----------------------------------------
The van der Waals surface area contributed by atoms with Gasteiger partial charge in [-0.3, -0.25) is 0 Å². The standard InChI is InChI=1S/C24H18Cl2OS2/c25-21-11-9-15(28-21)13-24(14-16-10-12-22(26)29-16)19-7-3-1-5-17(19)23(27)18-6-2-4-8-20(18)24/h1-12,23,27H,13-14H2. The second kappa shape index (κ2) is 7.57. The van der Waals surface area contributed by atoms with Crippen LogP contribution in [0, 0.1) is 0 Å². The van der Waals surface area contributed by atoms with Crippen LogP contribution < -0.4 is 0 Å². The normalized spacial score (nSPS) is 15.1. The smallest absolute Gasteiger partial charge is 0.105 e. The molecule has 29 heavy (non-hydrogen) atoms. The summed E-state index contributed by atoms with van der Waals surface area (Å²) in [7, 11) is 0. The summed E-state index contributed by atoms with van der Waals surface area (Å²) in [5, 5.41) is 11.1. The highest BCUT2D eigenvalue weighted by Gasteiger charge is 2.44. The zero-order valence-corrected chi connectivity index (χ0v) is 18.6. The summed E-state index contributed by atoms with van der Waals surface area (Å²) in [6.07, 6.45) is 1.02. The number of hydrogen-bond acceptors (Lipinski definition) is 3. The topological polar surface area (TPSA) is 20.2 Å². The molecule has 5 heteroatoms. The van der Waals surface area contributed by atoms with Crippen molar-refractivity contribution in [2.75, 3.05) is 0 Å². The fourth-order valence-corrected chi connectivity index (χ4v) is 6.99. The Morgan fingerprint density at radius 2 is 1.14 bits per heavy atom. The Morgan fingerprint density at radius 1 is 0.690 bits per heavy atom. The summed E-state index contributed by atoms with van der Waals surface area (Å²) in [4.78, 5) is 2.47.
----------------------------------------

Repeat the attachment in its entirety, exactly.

The van der Waals surface area contributed by atoms with Gasteiger partial charge in [-0.3, -0.25) is 0 Å². The standard InChI is InChI=1S/C24H18Cl2OS2/c25-21-11-9-15(28-21)13-24(14-16-10-12-22(26)29-16)19-7-3-1-5-17(19)23(27)18-6-2-4-8-20(18)24/h1-12,23,27H,13-14H2. The second kappa shape index (κ2) is 7.57. The van der Waals surface area contributed by atoms with Crippen LogP contribution in [0, 0.1) is 0 Å². The van der Waals surface area contributed by atoms with Crippen LogP contribution < -0.4 is 0 Å². The normalized spacial score (nSPS) is 15.1. The smallest absolute Gasteiger partial charge is 0.105 e. The molecule has 29 heavy (non-hydrogen) atoms. The summed E-state index contributed by atoms with van der Waals surface area (Å²) in [7, 11) is 0. The summed E-state index contributed by atoms with van der Waals surface area (Å²) in [5, 5.41) is 11.1. The highest BCUT2D eigenvalue weighted by Gasteiger charge is 2.44. The zero-order valence-corrected chi connectivity index (χ0v) is 18.6. The summed E-state index contributed by atoms with van der Waals surface area (Å²) in [6.07, 6.45) is 1.02. The number of hydrogen-bond acceptors (Lipinski definition) is 3. The topological polar surface area (TPSA) is 20.2 Å². The molecule has 5 heteroatoms. The van der Waals surface area contributed by atoms with Crippen molar-refractivity contribution in [2.75, 3.05) is 0 Å². The fourth-order valence-corrected chi connectivity index (χ4v) is 6.99. The Morgan fingerprint density at radius 2 is 1.14 bits per heavy atom. The Morgan fingerprint density at radius 1 is 0.690 bits per heavy atom. The summed E-state index contributed by atoms with van der Waals surface area (Å²) in [4.78, 5) is 2.47.